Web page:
Friday, December 08, 2006

Beauty and Philosophy

I've always been a bit grumpy about the whole "truth is beauty, beauty is truth" thing. I can understand the first part about truth being beautiful, because it is, though I don't usually think of it in those terms on a day-to-day basis. But how could beauty be true? I'm not so dumb that I don't know that beauty can be used to hide a lot of ugliness and even lies. And there are things that are not beautiful that are true (but because they are true they are beautiful?). I've never been comfortable declaring it a balanced equation. On Beauty, however, is helping me think about it in a different way:

The beautiful, almost without any effort of our own, acquaints us with the mental event of conviction, and so pleasurable a mental state is this that ever afterwards one is willing to labor, struggle, wrestle with the world to locate enduring sources of conviction--to locate what is true.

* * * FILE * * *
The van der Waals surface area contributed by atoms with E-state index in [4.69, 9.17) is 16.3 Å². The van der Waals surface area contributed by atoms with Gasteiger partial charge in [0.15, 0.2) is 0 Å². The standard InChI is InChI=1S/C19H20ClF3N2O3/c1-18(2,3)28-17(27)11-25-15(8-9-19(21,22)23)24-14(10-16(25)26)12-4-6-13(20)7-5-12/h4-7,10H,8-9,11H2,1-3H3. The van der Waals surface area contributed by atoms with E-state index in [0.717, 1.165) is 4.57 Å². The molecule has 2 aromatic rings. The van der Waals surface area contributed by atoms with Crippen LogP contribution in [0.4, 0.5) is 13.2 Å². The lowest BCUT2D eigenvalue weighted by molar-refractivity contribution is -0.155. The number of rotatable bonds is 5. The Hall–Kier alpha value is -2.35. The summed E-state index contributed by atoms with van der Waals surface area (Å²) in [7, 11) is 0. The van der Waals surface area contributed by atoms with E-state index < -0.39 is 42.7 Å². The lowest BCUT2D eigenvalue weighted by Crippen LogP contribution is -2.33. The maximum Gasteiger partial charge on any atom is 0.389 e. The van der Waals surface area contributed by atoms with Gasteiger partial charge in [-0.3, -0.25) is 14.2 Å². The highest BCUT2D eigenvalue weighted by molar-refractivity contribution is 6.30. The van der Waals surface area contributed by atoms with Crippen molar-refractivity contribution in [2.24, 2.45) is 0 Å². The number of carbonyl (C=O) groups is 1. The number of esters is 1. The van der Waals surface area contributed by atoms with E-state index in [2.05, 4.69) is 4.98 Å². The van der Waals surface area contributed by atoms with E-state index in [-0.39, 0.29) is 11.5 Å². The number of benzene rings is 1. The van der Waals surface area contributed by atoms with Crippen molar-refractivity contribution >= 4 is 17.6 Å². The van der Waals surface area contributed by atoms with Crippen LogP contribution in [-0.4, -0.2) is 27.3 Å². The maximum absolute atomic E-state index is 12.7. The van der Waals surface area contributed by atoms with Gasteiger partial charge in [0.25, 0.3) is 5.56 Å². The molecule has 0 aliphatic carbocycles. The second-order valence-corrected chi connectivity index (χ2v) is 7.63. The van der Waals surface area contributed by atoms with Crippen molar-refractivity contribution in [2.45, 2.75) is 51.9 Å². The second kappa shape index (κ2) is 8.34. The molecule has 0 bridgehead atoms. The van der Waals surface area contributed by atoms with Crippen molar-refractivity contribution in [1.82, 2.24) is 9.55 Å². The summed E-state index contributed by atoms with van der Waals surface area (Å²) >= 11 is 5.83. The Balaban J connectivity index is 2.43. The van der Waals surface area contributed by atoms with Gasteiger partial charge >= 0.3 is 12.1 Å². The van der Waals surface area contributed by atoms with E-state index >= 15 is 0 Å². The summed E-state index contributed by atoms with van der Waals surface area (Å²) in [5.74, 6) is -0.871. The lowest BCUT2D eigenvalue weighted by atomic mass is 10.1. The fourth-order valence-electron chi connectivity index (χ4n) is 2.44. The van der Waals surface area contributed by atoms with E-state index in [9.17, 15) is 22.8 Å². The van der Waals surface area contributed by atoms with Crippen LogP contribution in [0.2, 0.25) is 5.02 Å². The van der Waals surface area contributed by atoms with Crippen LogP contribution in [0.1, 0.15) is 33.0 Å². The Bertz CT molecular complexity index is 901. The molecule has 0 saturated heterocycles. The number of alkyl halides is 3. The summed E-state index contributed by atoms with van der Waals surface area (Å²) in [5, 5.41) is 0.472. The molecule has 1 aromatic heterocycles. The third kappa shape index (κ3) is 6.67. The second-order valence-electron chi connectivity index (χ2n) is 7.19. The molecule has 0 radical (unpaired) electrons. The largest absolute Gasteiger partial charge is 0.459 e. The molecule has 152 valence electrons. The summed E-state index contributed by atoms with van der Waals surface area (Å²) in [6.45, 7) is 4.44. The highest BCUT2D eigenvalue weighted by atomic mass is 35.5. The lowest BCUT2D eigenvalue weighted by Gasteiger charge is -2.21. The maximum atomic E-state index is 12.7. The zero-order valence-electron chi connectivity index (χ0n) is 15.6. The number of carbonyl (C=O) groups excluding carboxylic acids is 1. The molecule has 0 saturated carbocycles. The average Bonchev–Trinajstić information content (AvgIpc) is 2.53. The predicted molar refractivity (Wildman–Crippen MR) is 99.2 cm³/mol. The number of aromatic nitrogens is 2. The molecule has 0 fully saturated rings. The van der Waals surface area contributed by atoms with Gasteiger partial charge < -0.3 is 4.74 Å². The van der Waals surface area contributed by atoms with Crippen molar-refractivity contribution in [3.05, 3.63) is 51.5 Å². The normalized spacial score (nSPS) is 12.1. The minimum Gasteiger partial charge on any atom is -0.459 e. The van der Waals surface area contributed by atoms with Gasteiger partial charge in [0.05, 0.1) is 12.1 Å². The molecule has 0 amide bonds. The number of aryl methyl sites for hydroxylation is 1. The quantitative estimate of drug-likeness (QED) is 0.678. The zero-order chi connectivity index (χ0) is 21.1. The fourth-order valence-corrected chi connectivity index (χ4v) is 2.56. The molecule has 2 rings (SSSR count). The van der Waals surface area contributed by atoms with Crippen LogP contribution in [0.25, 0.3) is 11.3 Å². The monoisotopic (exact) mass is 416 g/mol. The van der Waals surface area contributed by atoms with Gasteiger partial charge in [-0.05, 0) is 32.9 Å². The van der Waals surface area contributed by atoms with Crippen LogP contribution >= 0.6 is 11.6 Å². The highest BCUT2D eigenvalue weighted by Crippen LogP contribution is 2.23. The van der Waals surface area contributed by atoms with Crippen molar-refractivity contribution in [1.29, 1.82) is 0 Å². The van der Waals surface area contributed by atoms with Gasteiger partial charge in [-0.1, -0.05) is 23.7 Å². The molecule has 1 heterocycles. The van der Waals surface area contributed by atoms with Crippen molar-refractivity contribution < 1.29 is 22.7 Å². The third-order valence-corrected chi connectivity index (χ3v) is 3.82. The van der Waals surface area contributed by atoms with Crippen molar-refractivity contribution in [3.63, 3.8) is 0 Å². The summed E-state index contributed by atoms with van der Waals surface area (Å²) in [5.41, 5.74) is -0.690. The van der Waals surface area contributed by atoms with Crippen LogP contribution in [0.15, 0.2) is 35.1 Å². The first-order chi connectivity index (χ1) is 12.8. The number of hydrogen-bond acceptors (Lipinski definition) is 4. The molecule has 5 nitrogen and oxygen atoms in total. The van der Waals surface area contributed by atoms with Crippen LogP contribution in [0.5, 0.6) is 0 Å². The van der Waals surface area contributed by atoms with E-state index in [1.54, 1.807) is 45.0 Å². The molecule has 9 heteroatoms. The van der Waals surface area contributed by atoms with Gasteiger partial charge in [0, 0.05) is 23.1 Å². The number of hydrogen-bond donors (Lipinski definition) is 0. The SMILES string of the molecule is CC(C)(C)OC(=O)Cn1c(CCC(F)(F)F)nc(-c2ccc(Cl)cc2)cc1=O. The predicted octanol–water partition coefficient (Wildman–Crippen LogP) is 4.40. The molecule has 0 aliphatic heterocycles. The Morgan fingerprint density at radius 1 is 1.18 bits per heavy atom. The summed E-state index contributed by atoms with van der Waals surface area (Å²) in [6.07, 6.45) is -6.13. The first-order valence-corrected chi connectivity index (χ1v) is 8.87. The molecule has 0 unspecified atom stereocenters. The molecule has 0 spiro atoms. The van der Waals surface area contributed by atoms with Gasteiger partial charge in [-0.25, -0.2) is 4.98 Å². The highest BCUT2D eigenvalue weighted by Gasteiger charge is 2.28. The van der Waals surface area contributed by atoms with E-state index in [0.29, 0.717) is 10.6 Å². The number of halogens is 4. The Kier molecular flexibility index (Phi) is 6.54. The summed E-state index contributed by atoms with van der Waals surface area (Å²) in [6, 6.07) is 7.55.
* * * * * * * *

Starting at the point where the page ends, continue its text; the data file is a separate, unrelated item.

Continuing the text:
She's talking about the kind of beauty that makes you stop and stare, that you can't not stare at, the kind, if you are like me, that makes you hungry, makes you want to absorb the beauty into your body and the only way you can think to do that is to eat it. But because you can't actually eat a painting or a person your stomach growls and you, I, end up needing to eat something, preferably sweet and rich, to try to satisfy the hunger. That's the kind of beauty I understand Scarry to be talking about. While I can't say I have ever struggled to locate what is true because I saw something beautiful, I begin to understand a little better what the truth and beauty equation is about. On another note, I've finally decided to start my philosophy project. If you are wondering what the heck I'm talking about I am not surprised. Well over a year ago, because of reading Montaigne and now Emerson, I decided I was going to do some reading in philosophy to try and have a better understanding of the big thoughts and the people who thought them. I bought a book, The Passion of the Western Mind by Richard Tarnas, and I've been trying to figure out when would be a good time to embark of this project. Maybe after I'm done reading Emerson. But after Emerson I really want to read Thoreau. But after Thoreau I want to get the picture. So I picked up the Tarnas book last night and read all the introductory stuff where Tarnas lays out his purpose and the whys and wherefores of the book. The book is meant for people who don't have a philosophy background, which is good. But he got a little preachy when he talked about why it is important to know the history of western thought and how one should approach reading the book. He encourages a "sympathetic metaphysical imagination," reminding us that people from long ago had some ideas that we might think pretty crazy. I'm a little worried that he thought it important to say that. Anyone with a half-way decent education understands that people used to think the earth was flat or you could turn lead into gold or witches could cause hail storms. I am hoping Tarnas doesn't feel it necessary to do much hand holding. If he does and I simply can't bear it, I have Bertrand Russell on stand-by.